Archive for the Category International economics


What does it mean to “manage” a currency?

Commenter Matthew McOsker made this attempt:

I think the definition is simple where one country consciously manages the value of their domestic country against a foreign country.

What does it mean to “manage” the value of a currency. If you mean “enact government policies that impact the exchange rate”, then all countries are guilty.  If you mean enact government policies with the intention of affecting the exchange rate, then does it matter if that’s the sole purpose, or just one of many channels?  Didn’t Bernanke mention exchange rates as one channel by which QE could affect the US economy?  Some people argue that Japan’s recent adoption of negative IOR was (among other things) aimed at depreciating the yen.  But they had no specific exchange rate peg, and the yen continues to move up and down each day.  It probably wasn’t aimed at boosting the current account balance, but rather boosting prices and GDP. Is that currency manipulation?

People are going to need to be much more specific if they intend to convince me that there is a coherent definition out there.

I’m still waiting for a definition of “currency manipulation”

Due to my recent move, I’m still catching up on the last few months in the blogosphere.  (Today I spent $750 (and many hours) registering my car in California.)  Thus I finally got around to reading an earlier post by David Glasner, which responds to my complaint that “currency manipulation” is an incoherent concept.  More specifically, I made this charge:

But I would go much further; there is no intellectually respectable definition of currency manipulation.

And David responded:

Well, my only response is that I consider Max Corden to be just about the most theoretically-respectable economist alive. So let me quote at length from Corden’s essay “Macroeconomic and Industrial Policies” reprinted in his volume Protection, Growth and Trade (pp. 288-301)

There is clearly a relationship between macroeconomic policy and industrial policy on the foreign trade side. . . . The nominal exchange rate is an instrument of macroeconomic policy, while tariffs, import quotas, export subsidies and taxes and voluntary export restraints can all be regarded as instruments of industrial policy. Yet an exchange-rate change can have “industrial” effects. It therefore seems useful to clarify the relationship between exchange-rate policy and the various micro or industrial-policy instruments.

The first step is to distinguish a nominal from a real exchange-rate change and to introduce the concept of “exchange-rate protection. . . . If the exchange rate depreciates to the same extent as all costs and prices are rising (relative to costs and prices in other countries) there may be no real change at all. The nominal exchange rate is a monetary phenomenon, and it is possible that it is no more than that. A monetary authority may engineer a nominal devaluation designed to raise the domestic currency prices of exports and import-competing goods, and hence to benefit these industries. But if nominal wages quickly rise to compensate for the higher tradable-goods prices, no real effects – no rises in the absolute and relative profitability of tradable-goods industries – will remain. Monetary policy can influence the nominal-exchange rate, and possibly can even maintain it at a fixed value, but it cannot necessarily affect the real exchange rate. The real exchange rate refers to the relative price of tradable and non-tradable goods. While its absolute value is difficult to measure because of the ambiguity of the distinction between tradable and non-tradable goods, changes in it are usually – and reasonably – measured or indicated by relating changes in the nominal exchange rate to changes in some index of domestic prices or costs, or possibly to the average nominal wage level. This is sometimes called an index of competitiveness.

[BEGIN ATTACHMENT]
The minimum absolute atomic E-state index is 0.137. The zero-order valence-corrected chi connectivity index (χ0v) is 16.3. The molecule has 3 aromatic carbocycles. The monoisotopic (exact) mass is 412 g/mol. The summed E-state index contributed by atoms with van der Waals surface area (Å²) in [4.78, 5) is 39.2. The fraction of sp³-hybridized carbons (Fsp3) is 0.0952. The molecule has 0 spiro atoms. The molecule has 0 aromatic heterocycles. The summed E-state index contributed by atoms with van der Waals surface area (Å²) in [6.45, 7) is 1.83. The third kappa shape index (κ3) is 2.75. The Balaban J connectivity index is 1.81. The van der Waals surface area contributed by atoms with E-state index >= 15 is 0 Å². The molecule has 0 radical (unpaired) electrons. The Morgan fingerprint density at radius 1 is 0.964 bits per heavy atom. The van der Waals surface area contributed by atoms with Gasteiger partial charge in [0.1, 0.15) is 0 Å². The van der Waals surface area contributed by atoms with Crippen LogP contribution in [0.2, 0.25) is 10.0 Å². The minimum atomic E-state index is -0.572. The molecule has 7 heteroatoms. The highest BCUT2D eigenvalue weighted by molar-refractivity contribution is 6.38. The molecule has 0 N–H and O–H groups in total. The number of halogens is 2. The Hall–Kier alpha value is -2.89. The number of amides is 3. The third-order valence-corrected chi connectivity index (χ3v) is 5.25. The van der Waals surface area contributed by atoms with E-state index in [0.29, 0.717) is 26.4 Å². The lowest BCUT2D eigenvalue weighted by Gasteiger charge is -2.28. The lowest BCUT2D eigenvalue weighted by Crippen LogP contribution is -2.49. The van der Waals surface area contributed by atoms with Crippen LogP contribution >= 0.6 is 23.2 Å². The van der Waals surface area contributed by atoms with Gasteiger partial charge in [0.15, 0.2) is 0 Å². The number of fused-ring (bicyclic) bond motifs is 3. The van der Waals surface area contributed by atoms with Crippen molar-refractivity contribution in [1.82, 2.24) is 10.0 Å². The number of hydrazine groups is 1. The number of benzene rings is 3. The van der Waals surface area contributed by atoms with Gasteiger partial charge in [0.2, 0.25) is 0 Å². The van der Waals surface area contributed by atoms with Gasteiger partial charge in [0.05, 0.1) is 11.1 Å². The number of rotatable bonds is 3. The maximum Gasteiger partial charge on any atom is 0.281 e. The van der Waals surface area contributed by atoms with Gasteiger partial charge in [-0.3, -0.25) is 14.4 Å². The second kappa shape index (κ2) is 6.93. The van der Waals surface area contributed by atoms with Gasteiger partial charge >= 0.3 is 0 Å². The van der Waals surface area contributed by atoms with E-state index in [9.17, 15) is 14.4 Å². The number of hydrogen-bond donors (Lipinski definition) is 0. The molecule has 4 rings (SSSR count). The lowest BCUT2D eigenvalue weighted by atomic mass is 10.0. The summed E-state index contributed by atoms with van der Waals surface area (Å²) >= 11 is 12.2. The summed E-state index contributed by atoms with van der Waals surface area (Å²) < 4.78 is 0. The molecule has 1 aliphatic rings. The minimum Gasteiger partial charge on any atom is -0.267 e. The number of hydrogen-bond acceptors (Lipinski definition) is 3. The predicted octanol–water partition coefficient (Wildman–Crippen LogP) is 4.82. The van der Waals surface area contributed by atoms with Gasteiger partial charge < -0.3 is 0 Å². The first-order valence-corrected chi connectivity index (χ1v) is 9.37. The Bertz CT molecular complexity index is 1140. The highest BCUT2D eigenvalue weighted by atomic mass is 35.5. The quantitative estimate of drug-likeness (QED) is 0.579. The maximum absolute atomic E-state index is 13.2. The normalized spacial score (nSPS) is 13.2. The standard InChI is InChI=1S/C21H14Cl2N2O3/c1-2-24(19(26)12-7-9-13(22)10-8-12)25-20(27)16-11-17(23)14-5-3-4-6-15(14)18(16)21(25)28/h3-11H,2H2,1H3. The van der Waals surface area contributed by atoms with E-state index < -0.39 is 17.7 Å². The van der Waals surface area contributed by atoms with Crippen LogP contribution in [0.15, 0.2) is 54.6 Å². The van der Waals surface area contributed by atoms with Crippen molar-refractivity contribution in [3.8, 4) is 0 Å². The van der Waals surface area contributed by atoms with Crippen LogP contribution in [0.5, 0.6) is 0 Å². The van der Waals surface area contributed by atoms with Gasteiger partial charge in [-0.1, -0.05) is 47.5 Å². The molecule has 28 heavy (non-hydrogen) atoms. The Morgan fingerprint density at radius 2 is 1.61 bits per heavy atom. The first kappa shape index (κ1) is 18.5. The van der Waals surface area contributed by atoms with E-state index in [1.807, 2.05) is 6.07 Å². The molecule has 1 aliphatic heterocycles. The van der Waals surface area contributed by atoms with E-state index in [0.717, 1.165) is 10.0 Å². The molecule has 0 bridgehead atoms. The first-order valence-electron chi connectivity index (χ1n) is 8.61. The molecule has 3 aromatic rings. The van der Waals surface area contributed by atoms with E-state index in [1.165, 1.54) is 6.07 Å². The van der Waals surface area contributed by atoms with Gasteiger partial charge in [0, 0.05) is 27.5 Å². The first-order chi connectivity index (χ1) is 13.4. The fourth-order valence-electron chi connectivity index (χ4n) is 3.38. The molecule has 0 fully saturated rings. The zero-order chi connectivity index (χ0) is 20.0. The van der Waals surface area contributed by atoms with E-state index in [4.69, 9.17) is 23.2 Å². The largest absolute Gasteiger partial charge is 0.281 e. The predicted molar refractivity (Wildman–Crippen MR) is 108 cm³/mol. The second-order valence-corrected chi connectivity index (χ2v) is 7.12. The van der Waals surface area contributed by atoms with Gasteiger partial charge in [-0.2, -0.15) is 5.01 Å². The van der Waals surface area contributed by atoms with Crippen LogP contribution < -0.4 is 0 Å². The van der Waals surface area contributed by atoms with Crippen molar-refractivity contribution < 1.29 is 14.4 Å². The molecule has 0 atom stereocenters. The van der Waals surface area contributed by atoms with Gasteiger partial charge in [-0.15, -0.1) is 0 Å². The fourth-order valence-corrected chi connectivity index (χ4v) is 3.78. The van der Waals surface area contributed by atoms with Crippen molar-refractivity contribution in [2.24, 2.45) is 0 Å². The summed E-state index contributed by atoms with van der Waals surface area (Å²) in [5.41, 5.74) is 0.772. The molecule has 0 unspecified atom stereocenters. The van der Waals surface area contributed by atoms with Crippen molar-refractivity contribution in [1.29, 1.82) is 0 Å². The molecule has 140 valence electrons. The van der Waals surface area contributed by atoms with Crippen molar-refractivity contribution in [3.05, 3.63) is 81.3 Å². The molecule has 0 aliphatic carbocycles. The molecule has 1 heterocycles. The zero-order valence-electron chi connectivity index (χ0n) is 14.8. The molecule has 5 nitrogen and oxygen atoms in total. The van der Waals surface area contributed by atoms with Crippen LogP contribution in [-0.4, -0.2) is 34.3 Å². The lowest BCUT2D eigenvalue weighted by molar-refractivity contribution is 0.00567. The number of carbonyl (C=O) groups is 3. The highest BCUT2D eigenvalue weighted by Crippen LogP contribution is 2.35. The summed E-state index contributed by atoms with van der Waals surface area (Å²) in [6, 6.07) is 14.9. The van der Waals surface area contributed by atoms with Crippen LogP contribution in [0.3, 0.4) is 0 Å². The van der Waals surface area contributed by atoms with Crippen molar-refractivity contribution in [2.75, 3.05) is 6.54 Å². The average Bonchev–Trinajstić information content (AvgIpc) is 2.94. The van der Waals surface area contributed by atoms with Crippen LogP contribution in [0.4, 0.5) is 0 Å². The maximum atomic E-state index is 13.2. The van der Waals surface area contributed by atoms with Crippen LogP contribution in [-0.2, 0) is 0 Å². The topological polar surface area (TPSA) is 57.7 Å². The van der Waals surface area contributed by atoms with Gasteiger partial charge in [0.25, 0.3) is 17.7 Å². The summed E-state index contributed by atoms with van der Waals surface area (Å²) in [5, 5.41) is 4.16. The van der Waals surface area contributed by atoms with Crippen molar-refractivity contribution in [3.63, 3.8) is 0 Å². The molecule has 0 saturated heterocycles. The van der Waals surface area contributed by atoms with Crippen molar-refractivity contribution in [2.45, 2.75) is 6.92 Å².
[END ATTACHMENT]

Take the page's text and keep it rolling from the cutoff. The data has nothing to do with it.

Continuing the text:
A nominal devaluation will devalue the real exchange rate if there is some rigidity or sluggishness either in the prices of non-tradables or in nominal wages. The nominal devaluation will then raise the prices of tradables relative to wage costs and to labour-intensive non-tradables. Thus it protects tradables. This is “exchange-rate protection”. It protects the whole group of tradables relative to non-tradables. It will tend to shift resources into tradables out of non-tradables and domestic demand in the opposite direction. If at the same time macroeconomic policy ensures a demand-supply balance for non-tradables – hence decreasing aggregate demand (absorption) in real terms appropriately – a balance of payments surplus (or at least a lesser deficit than before) will result. This refers to the balance of payments on current account since the concurrent fiscal and monetary policies can have varying effects on private capital inflow.

If the motive for the real devaluation was to protect tradables, then the current account surplus will be only a by-product, leading to more accumulation of foreign exchange reserves than the country’s monetary authority really wanted. Alternatively, if the motive for the real devaluation was to build up the foreign-exchange reserves – or to stop their decline – then the protection of tradables will be the by-product.

The main point to make is that a real exchange-rate change has effects on the relative and absolute profitability of different industries, a real devaluation favouring tradables relative to non-tradables, and a real appreciation the opposite. A nominal exchange-rate change can thus serve an industrial-policy purpose, provided it can be turned into a real exchange-rate change and that the incidental effects on the balance of payments are accepted.